NRA’s Wayne LaPierre Takes a Victory Lap

Pundits called him and his movement dead after he said incendiary things post-Sandy Hook. They were wrong.

National Journal
Lucia Graves
Add to Briefcase
Lucia Graves
March 6, 2014, 11:29 a.m.

It’s been a while since we heard from Wayne LaPierre. The last time the Na­tion­al Rifle As­so­ci­ation lead­er made head­lines, a ram­page shoot­er had killed 26 chil­dren in Con­necti­c­ut and he was the guy to come out for more guns in schools and great­er re­stric­tions on “¦ video games. “The only thing that stops a bad guy with a gun is a good guy with a gun,” LaPierre said at the time. The me­dia ri­diculed him, deem­ing his speech tone-deaf, in­ef­fect­ive, out-of-touch, and a fail­ure.

“If there’s any­thing to take away from this press con­fer­ence,” The Amer­ic­an Pro­spect wrote then, “it’s that politi­cians should not be afraid of the NRA. Its mys­tique is gone.” Later, in a cov­er story titled “This Is How the NRA Ends,” The New Re­pub­lic would ar­gue that the con­ver­sa­tions fol­low­ing Sandy Hook were “not the end of hopes for gun re­form, but the be­gin­ning.”

A year later, after gun con­trol failed loudly in Con­gress in 2013, it’s pretty clear they were wrong. And not just a little wrong: spec­tac­u­larly wrong.

In his speech at the Con­ser­vat­ive Polit­ic­al Ac­tion Con­fer­ence on Thursday, LaPierre en­joyed rub­bing that very thing in the me­dia’s col­lect­ive face. After cit­ing their off-base cov­er­age of his speech in the wake of Sandy Hook, he con­tin­ued to mount a lar­ger at­tack.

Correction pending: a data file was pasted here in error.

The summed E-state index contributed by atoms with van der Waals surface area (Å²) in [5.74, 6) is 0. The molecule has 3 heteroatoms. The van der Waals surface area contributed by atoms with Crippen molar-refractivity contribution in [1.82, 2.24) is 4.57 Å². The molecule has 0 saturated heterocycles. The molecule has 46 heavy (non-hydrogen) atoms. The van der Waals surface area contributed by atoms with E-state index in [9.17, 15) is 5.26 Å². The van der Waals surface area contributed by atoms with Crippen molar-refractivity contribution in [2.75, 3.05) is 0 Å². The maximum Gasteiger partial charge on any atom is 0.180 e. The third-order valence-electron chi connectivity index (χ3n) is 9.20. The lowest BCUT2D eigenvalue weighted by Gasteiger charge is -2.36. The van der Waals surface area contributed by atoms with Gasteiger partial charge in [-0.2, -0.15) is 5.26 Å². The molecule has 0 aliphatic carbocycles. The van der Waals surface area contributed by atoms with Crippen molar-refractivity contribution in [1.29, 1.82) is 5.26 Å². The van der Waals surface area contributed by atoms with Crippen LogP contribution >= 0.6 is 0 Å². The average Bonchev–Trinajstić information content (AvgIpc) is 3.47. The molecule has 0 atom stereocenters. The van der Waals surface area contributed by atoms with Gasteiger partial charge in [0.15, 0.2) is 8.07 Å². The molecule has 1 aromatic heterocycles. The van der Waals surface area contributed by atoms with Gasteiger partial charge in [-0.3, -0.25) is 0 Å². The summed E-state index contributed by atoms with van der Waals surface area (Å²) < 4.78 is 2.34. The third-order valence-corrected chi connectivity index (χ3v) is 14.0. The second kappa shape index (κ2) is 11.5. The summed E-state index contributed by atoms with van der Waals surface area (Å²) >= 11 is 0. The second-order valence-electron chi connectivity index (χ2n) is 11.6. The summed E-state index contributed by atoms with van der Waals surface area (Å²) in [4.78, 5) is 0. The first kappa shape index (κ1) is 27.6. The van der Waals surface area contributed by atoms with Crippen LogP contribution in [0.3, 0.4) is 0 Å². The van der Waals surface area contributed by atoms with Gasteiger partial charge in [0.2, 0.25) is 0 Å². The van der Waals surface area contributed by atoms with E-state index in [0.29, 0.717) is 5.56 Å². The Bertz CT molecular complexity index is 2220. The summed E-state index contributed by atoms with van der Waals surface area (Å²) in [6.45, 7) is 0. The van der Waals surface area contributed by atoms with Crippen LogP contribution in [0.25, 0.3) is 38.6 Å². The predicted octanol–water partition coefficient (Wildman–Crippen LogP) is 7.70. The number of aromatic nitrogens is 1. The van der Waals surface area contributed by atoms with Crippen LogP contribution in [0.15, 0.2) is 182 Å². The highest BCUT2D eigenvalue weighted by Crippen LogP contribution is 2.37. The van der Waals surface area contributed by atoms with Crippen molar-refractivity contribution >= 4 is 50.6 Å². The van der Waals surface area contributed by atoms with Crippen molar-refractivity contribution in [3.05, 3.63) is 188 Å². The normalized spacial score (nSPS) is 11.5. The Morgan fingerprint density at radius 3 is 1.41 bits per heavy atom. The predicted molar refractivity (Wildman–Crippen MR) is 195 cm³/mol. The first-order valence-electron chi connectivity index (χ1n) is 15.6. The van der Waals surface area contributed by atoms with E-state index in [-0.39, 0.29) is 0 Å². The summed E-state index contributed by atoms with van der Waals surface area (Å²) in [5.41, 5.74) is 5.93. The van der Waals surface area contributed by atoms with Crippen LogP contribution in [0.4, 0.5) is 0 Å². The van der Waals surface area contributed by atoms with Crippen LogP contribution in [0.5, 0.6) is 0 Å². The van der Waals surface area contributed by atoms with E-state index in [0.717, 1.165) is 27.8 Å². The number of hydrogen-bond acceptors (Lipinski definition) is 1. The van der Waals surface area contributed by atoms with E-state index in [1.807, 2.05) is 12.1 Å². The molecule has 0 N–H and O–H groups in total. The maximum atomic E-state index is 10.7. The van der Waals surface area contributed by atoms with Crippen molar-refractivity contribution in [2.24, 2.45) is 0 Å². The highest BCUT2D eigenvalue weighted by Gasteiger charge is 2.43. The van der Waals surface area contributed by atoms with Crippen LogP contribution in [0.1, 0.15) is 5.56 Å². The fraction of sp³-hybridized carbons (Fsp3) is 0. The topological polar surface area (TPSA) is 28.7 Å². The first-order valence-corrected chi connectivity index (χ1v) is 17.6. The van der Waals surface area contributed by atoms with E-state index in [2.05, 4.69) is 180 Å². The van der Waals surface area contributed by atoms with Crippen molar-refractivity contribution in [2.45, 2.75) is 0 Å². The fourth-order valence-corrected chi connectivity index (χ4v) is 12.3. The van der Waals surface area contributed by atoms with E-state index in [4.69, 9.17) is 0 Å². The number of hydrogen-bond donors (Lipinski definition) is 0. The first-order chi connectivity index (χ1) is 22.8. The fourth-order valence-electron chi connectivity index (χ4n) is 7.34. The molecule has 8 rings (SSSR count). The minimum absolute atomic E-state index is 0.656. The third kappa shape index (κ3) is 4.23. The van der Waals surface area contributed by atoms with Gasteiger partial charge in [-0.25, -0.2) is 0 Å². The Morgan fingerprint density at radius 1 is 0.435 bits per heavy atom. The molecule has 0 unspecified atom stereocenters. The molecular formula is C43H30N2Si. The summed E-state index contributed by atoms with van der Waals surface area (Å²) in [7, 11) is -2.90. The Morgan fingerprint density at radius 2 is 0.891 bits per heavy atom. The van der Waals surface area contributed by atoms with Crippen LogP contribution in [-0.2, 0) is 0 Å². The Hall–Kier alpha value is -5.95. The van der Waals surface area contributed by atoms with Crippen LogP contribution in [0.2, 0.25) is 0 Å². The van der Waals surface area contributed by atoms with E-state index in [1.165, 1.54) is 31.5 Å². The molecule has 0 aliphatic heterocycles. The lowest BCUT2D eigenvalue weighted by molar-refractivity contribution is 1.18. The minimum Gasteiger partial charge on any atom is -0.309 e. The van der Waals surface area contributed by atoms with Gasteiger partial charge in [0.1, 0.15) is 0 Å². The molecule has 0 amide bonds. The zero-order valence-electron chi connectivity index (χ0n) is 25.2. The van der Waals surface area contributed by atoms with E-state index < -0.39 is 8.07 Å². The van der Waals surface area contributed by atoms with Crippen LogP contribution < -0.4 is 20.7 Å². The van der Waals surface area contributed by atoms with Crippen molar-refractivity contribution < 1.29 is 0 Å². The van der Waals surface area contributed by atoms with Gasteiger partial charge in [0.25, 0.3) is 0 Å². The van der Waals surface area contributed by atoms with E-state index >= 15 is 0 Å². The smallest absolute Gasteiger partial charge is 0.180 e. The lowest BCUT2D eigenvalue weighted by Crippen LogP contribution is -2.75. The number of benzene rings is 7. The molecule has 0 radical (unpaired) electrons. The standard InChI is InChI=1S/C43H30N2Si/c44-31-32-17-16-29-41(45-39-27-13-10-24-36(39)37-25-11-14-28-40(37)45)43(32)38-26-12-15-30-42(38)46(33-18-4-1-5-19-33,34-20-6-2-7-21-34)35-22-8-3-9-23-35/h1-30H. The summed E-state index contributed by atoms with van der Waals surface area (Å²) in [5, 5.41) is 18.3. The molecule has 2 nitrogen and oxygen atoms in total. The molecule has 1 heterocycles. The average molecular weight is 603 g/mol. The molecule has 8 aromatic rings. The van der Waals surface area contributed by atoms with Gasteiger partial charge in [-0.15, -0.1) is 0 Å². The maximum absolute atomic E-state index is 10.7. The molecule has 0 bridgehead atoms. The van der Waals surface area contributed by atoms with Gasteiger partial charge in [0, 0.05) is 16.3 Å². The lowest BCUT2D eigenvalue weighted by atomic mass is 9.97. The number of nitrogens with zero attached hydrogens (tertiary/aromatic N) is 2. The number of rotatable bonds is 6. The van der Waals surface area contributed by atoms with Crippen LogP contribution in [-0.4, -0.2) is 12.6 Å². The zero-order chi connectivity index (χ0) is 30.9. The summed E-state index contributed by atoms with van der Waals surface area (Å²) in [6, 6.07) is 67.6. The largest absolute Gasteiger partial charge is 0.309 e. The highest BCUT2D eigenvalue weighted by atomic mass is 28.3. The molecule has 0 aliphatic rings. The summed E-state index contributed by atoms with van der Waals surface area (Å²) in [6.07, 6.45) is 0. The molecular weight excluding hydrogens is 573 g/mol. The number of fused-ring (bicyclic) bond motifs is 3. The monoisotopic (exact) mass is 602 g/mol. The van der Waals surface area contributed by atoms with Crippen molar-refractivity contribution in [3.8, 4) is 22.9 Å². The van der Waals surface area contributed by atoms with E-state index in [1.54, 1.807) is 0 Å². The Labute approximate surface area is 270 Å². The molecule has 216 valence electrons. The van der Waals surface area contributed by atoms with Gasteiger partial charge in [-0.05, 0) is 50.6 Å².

“One of Amer­ica’s greatest threats is a na­tion­al news me­dia that fails to provide a level play­ing field for the truth,” LaPierre told a packed room. “Now it’s all en­ter­tain­ment rat­ings, per­son­al celebrity, the next sen­sa­tion­al story, and the de­lib­er­ate spin­ning and pur­pose­ful use of words and lan­guage, truth be damned, to ad­vance their agenda.”

He went on to link his hatred of the me­dia to his dis­taste for politi­cians, ar­guing the two have joined forces to “mis­in­form and de­ceive” the Amer­ic­an pub­lic, a sen­ti­ment which earned him mild ap­plause. “They lie bills in­to law, they pass le­gis­la­tion they haven’t even read … health care policies, eco­nom­ic policies, for­eign af­fairs — all seem re­peatedly reck­less,” he fumed. “The IRS is now a weapon to pun­ish any­one who dis­agrees with them, and that means every one of you.”

The way LaPierre de­scribed things, everything was “us” versus “them.” It was all politi­cians and the me­dia versus or­din­ary Amer­ic­ans and, as we learned later, their guns.

“We don’t trust gov­ern­ment be­cause gov­ern­ment it­self has proved un­worthy of our trust. We trust ourselves,” he said. “We trust our free­dom.”

LaPierre’s speech came mere hours after Sen­ate Minor­ity Lead­er Mitch Mc­Con­nell sought to win con­ser­vat­ive hearts by walk­ing on­stage with a rifle in hand. He im­me­di­ately passed the gun off to Sen. Tom Coburn of Ok­lahoma, but no mat­ter. The gim­mick worked. It was the only time that the audi­ence cheered loudly dur­ing Mc­Con­nell’s en­tire time on stage.